High Blood Pressure:  The "Silent" Killer

High Blood Pressure: The "Silent" Killer

According to the CDC, one in three adults in the U.S. have high blood pressure (hypertension), and of these who know they have it, only 52% have it under control.  It is often called the “silent killer” because it has no warning signs.  Blood pressure that is not properly controlled can cause devastating health affects including

  1. Damage to the small vessels in the brain, increasing the risk of a stroke
  2. Damage to the small vessels in the eye causing blindness
  3. Damage to the kidneys causing kidney failure
  4. Damage to the heart muscle, resulting in the heart attack or congestive heart failure (enlarged, failing heart)

Although some medical conditions (such as kidney disease) can cause high blood pressure, the majority of cases are due to lifestyle factors.  Too much of the following can be the cause:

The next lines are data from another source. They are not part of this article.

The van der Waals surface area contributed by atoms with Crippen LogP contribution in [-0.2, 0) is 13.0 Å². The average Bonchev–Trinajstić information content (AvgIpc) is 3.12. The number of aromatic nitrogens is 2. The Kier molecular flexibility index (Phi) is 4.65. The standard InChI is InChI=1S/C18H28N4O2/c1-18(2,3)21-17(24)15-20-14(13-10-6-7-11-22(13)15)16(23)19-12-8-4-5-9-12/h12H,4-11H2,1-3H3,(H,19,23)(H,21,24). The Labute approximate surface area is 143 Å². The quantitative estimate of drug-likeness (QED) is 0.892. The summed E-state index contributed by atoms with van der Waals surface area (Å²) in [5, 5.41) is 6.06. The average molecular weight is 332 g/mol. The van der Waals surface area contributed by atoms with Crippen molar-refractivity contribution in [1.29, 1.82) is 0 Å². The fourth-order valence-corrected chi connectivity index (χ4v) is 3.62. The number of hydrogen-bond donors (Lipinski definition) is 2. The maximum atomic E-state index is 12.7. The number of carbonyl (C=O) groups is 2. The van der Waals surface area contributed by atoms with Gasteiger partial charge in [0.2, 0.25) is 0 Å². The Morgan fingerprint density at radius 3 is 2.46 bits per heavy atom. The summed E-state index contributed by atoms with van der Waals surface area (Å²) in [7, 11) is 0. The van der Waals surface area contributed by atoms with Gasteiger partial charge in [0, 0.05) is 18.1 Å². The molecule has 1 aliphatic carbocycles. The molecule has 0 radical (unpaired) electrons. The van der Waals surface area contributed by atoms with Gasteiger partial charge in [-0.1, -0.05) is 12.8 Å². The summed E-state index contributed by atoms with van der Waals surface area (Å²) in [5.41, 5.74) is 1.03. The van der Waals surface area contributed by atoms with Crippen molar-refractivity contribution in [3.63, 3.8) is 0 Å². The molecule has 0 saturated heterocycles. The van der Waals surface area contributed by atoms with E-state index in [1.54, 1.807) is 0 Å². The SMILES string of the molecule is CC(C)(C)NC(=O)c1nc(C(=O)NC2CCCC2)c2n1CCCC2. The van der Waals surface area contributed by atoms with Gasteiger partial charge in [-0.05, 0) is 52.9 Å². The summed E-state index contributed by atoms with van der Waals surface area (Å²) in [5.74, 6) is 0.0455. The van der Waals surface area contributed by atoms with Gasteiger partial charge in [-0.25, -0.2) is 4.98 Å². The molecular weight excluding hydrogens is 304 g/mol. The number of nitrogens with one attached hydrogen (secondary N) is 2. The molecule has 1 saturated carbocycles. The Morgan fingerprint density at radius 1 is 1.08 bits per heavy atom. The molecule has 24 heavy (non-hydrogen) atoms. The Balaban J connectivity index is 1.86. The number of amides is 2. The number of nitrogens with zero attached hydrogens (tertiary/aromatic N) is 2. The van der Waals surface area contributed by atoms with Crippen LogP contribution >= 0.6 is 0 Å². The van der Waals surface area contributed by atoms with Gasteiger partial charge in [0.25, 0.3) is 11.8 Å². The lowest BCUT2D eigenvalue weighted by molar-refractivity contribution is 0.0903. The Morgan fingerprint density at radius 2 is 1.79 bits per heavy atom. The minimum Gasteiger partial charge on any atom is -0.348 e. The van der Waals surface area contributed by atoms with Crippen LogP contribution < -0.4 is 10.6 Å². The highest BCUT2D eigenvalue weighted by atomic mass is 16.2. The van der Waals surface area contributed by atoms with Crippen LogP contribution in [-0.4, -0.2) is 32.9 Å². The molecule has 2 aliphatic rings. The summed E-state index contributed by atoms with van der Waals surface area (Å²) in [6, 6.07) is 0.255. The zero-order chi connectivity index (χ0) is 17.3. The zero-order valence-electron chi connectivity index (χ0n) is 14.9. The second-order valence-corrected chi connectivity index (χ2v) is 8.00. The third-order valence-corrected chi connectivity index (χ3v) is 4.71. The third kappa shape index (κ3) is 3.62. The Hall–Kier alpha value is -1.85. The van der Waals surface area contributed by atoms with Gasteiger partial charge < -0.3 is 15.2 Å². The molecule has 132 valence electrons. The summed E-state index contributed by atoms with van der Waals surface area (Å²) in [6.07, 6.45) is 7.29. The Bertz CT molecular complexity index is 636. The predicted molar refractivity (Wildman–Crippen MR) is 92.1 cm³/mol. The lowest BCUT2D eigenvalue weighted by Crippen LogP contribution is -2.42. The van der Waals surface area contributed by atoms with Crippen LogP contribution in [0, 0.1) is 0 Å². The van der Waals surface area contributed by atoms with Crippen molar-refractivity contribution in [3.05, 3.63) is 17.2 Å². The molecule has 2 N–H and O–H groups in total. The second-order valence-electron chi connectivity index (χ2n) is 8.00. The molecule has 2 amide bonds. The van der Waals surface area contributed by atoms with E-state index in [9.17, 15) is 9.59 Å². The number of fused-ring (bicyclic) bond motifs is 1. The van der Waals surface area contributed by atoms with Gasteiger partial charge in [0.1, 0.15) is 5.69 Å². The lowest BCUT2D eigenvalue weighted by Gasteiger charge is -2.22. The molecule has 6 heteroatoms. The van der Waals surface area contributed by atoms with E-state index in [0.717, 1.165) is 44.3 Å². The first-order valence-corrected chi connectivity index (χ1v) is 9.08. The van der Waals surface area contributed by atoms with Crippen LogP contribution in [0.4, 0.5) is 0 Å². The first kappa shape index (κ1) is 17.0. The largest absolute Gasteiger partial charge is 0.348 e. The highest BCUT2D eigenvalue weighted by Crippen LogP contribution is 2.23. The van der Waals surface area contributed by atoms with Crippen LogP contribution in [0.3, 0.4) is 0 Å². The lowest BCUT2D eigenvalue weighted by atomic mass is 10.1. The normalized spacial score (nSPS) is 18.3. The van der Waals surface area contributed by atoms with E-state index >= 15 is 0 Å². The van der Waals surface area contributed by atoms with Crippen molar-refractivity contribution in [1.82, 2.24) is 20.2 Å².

• A diet high in salt
    • being overweight

    • smoking

    • alcohol

    • not enough exercise

       

      So what can you do if you have high blood pressure?  Weight loss of just 5-10 percent is often helpful.  A balanced diet that is low in salt, high in fiber (fruits and vegetables) and limiting alcohol intake (2 drinks for men, 1 drink for women) can make the difference in your blood pressure and cholesterol.  Exercising 150 minutes a week is beneficial in ways beyond the blood pressure.  Exercise may help balance your mood and lead to better sleep, too.  You may break up the sessions to fit your schedule and needs.  Check with your healthcare provider first to see what exercise is safe and recommended based on your health history.  Lastly, if you smoke, ask your healthcare provider about ways to stop smoking. 

 

https://www.rush.edu/health-wellness/discover-health/6-high-blood-pressure-facts

http://www.cdc.gov/bloodpressure/behavior.htm

 

 

 

 

 

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